Lake Erie is the fourth-largest Great Lake and the world’s twelfth largest freshwater lake. Erie is about 210 miles long, 57 miles wide and about 570 feet above sea level.
Bordered by Michigan, Ohio, Pennsylvania, New York and Ontario, Lake Erie has 856 miles of shoreline, giving it a surface area of just over 9,900 square miles — slightly larger than the state of Vermont. Its name comes from the Erie (“People of the Panther”) nation of American Indians who once inhabited its southern shores.
Though the lake bottoms out at 210 feet, it averages only 62 feet deep. Because of its saucer-like shallowness, Lake Erie has a reputation among sailors of being quick to “kick up her heels,” raising waves of frightening size in even a modest gale.
Erie may well be the most used, most enjoyed and perhaps even the most loved lake of the five. Erie forms part of the top of the U.S. “industrial crescent” — the majority of U.S. and Canadian cars are made in this region, and it is a principal steel-producing area.
It also supports the second-largest sport fishery on the Great Lakes today (Lake Michigan’s is first), and its walleye fishery is generally considered to be one of the best in the world.
Erie’s water quality problems were legend during the environmental movement of the late 1960s, when this “dead” Great Lake became a national symbol of the effects of pollution and neglect. Fortunately, Lake Erie’s flushing time is less than three years — the shortest of all the Great Lakes — and the lake has been the quickest to respond to U.S. and Canadian efforts to improve waste treatment and reduce pollution of the lakes.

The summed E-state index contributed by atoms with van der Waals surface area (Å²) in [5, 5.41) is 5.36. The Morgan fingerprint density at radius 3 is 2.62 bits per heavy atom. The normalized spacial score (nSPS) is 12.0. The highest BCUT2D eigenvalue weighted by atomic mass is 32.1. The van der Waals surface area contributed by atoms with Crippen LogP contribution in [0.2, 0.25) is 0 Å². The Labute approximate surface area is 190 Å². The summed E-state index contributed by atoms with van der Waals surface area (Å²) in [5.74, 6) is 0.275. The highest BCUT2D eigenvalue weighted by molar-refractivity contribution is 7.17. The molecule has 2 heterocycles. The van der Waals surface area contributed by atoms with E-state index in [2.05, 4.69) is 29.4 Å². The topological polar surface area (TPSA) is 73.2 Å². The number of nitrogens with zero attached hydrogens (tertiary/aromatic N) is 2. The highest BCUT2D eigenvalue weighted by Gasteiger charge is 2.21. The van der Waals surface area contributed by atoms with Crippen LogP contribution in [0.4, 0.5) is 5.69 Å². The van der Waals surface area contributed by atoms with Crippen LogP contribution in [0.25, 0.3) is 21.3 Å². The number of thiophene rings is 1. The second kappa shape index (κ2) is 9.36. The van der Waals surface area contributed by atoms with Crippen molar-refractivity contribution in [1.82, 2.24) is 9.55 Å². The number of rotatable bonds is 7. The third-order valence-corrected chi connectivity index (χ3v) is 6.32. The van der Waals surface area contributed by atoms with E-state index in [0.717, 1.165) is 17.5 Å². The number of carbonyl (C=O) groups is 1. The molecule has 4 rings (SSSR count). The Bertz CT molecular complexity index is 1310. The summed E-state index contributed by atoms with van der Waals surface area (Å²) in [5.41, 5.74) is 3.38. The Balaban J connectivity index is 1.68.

At Erie’s eastern tip, near Buffalo, N.Y., its water flows north into the Niagara River, racing downstream at 750,000 gallons per second. In a 35-mile stretch between Lake Erie and Lake Ontario, the river elevation drops 326 feet, nearly 200 feet of it all at once — at Niagara Falls, one of North America’s most famous geographic features and one of the natural wonders of the world.
A few miles west of Niagara Falls lies the Welland Canal, some say one of the most impressive man-made structures in the Great Lakes region. Operated by Canada, the 26-mile-long canal contains eight locks that lower and lift cargo ships around the falls.
After the falls, the rampaging river again swings east and empties into Lake Ontario, the last of the five Great Lakes.